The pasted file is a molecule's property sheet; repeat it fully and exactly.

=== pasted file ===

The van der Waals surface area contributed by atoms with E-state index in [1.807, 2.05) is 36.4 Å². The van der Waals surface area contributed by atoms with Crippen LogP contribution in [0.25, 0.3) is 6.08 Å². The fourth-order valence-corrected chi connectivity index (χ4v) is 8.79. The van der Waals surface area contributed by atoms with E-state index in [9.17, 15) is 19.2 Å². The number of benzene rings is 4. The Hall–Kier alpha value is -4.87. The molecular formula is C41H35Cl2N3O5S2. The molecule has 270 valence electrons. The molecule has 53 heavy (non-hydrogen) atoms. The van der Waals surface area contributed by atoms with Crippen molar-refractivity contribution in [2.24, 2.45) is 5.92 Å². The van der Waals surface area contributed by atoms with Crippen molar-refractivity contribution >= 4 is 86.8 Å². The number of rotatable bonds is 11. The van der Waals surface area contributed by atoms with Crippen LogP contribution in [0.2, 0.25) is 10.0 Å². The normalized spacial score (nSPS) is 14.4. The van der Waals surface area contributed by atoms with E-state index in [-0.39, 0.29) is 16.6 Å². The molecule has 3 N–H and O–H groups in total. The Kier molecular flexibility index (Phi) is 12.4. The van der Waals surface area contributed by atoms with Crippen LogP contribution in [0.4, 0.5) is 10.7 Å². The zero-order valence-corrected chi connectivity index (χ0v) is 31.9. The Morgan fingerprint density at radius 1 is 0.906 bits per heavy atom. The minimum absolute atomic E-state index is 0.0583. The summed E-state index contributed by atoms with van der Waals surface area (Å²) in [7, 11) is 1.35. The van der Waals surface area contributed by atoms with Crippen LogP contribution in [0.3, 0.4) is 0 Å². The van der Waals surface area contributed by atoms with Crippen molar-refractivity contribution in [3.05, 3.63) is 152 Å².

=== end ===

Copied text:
The van der Waals surface area contributed by atoms with E-state index in [1.807, 2.05) is 36.4 Å². The van der Waals surface area contributed by atoms with Crippen LogP contribution in [0.25, 0.3) is 6.08 Å². The fourth-order valence-corrected chi connectivity index (χ4v) is 8.79. The van der Waals surface area contributed by atoms with E-state index in [9.17, 15) is 19.2 Å². The number of benzene rings is 4. The Hall–Kier alpha value is -4.87. The molecular formula is C41H35Cl2N3O5S2. The molecule has 270 valence electrons. The molecule has 53 heavy (non-hydrogen) atoms. The van der Waals surface area contributed by atoms with Crippen molar-refractivity contribution in [2.24, 2.45) is 5.92 Å². The van der Waals surface area contributed by atoms with Crippen molar-refractivity contribution >= 4 is 86.8 Å². The number of rotatable bonds is 11. The van der Waals surface area contributed by atoms with Crippen LogP contribution in [0.2, 0.25) is 10.0 Å². The normalized spacial score (nSPS) is 14.4. The van der Waals surface area contributed by atoms with E-state index in [-0.39, 0.29) is 16.6 Å². The molecule has 3 N–H and O–H groups in total. The Kier molecular flexibility index (Phi) is 12.4. The van der Waals surface area contributed by atoms with Crippen LogP contribution in [0.4, 0.5) is 10.7 Å². The zero-order valence-corrected chi connectivity index (χ0v) is 31.9. The Morgan fingerprint density at radius 1 is 0.906 bits per heavy atom. The minimum absolute atomic E-state index is 0.0583. The summed E-state index contributed by atoms with van der Waals surface area (Å²) in [7, 11) is 1.35. The van der Waals surface area contributed by atoms with Crippen LogP contribution in [0.3, 0.4) is 0 Å². The van der Waals surface area contributed by atoms with Crippen molar-refractivity contribution in [3.05, 3.63) is 152 Å².